The NUJ says today that it has saved the Regional Press Awards after Press Gazette's one time owner Wilmington announced the event was not going ahead this year due to lack of support from an industry in the grip of the worst recession in its history.
The Regional Press Awards were devised and run by Press Gazette but the event was retained by Wilmington when it sold the magazine to Progressive Media International.
The new event has its own website at NUJ Regional Press Awards. It will take place on Tuesday, 29 June, at Dingwalls in Camden, London, from 1pm. It will be free to enter and open to non-members of the NUJ.
The NUJ says the awards rescue is part of the union’s "Stand up for Journalism" initiative.
NUJ general secretary Jeremy Dear said: "At a time when newspaper groups bemoan the profitability of the industry and cuts in staffing and budgets threaten quality journalism, we are proud to be celebrating inspiring local and regional newspaper journalism.
"It would be unacceptable to see the great work of local and regional journalists – in print and online - go unrecognised. The NUJ Regional Press Awards will be a celebration of tenacious, ethical, quality campaigning journalism and a recognition of the best in photography, design and writing."
It is understood that the NUJ aims to fund the event via a group of sponsors. Some have already pledged support and the union is hoping others will come forward. The event is planned to be "less lavish" than most awards ceremonies.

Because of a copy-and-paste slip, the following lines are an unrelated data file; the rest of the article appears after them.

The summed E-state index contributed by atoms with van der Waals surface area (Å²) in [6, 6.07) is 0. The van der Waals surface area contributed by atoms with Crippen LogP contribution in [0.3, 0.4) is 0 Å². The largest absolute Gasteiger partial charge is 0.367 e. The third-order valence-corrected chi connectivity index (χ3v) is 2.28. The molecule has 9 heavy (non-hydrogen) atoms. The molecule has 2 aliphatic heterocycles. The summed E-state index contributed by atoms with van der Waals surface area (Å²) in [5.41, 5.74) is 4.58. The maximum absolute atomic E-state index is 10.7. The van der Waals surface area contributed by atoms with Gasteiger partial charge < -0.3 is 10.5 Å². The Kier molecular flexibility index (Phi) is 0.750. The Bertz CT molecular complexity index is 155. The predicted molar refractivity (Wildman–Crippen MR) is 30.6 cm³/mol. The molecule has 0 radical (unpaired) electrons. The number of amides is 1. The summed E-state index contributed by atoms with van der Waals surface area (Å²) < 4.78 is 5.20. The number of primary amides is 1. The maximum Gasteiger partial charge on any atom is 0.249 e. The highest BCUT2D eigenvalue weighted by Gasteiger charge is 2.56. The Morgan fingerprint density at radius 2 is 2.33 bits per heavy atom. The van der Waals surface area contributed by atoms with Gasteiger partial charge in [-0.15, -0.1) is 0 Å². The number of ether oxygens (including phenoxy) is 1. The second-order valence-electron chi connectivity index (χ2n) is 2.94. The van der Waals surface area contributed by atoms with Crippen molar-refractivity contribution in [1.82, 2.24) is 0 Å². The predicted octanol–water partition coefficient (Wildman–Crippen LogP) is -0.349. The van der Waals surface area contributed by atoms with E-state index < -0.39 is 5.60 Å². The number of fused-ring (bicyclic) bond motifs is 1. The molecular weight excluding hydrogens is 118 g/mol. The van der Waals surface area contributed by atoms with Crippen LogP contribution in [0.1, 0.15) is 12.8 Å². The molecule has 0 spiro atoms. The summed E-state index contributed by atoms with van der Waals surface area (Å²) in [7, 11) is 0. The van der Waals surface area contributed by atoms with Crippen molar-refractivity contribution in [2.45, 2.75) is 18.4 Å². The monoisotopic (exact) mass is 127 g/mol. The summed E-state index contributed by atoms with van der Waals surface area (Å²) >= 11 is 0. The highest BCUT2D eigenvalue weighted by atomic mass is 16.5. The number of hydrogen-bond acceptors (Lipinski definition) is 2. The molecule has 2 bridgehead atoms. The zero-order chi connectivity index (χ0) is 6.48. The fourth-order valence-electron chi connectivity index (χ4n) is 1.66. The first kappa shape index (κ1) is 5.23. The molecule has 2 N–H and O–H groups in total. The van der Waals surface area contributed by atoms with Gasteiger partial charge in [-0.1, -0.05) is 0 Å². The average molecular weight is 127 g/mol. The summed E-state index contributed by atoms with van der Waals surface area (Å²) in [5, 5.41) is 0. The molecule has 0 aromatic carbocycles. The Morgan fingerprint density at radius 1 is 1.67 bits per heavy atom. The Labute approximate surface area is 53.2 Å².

The categories are:
- Multimedia Journalist of the Year
- Reporter of the Year
- Columnist of the Year
- Feature Writer of the Year
- Sports Journalist of the Year
- Student Journalist of the Year
- Designer of the Year
- Photographer of the Year
- Sports Photographer of the Year
- Scoop of the Year
- Campaign of the Year
- Multimedia Publisher of the Year
- Newspaper of the Year
- Specialist Writer of the Year
- The Felix Dearden Reporting on Race Award
The NUJ said: "While bosses and their sponsors quaff champagne most local press journalists will be struggling to fill the paper with limited staff and no interest from their owners.
"So the NUJ is launching the Most Hypocritical Local Media Campaign of the Year award, aimed at all the papers who urge readers to save the local economy while chucking profit-making workers onto the dole."
A "winner" was never announced.
- Peter Sands, chairman of the Regional Press Awards' judges, said of the decision to scrap this year's awards: "If the regional press doesn't celebrate the excellence that runs through its newspapers, applaud the journalists who go that extra yard every day, recognise the editors who invest in off-diary work and innovation … then who will? I am particularly uncomfortable with the suggestion that we just applaud excellence during the good times. Those who work hard to maintain standards when the going gets tough deserve to be honoured."